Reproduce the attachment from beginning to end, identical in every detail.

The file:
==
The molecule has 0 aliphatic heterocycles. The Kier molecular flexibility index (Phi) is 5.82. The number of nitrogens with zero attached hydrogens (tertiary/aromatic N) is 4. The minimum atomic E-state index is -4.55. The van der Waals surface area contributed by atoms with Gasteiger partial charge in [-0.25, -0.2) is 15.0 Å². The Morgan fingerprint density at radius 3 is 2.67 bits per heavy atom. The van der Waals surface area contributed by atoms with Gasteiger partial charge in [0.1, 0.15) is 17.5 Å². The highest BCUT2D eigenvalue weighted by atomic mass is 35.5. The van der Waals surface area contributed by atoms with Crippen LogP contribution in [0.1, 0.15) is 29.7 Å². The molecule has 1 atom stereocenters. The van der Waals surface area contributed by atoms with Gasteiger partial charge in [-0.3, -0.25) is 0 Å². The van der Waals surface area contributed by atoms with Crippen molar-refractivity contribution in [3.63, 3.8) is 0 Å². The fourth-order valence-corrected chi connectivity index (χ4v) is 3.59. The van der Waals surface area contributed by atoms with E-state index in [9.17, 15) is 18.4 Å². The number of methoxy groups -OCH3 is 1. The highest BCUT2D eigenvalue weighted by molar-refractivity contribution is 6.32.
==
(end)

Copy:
The molecule has 0 aliphatic heterocycles. The Kier molecular flexibility index (Phi) is 5.82. The number of nitrogens with zero attached hydrogens (tertiary/aromatic N) is 4. The minimum atomic E-state index is -4.55. The van der Waals surface area contributed by atoms with Gasteiger partial charge in [-0.25, -0.2) is 15.0 Å². The Morgan fingerprint density at radius 3 is 2.67 bits per heavy atom. The van der Waals surface area contributed by atoms with Gasteiger partial charge in [0.1, 0.15) is 17.5 Å². The highest BCUT2D eigenvalue weighted by atomic mass is 35.5. The van der Waals surface area contributed by atoms with Crippen LogP contribution in [0.1, 0.15) is 29.7 Å². The molecule has 1 atom stereocenters. The van der Waals surface area contributed by atoms with Gasteiger partial charge in [-0.3, -0.25) is 0 Å². The van der Waals surface area contributed by atoms with Crippen molar-refractivity contribution in [3.63, 3.8) is 0 Å². The fourth-order valence-corrected chi connectivity index (χ4v) is 3.59. The van der Waals surface area contributed by atoms with E-state index in [9.17, 15) is 18.4 Å². The number of methoxy groups -OCH3 is 1. The highest BCUT2D eigenvalue weighted by molar-refractivity contribution is 6.32.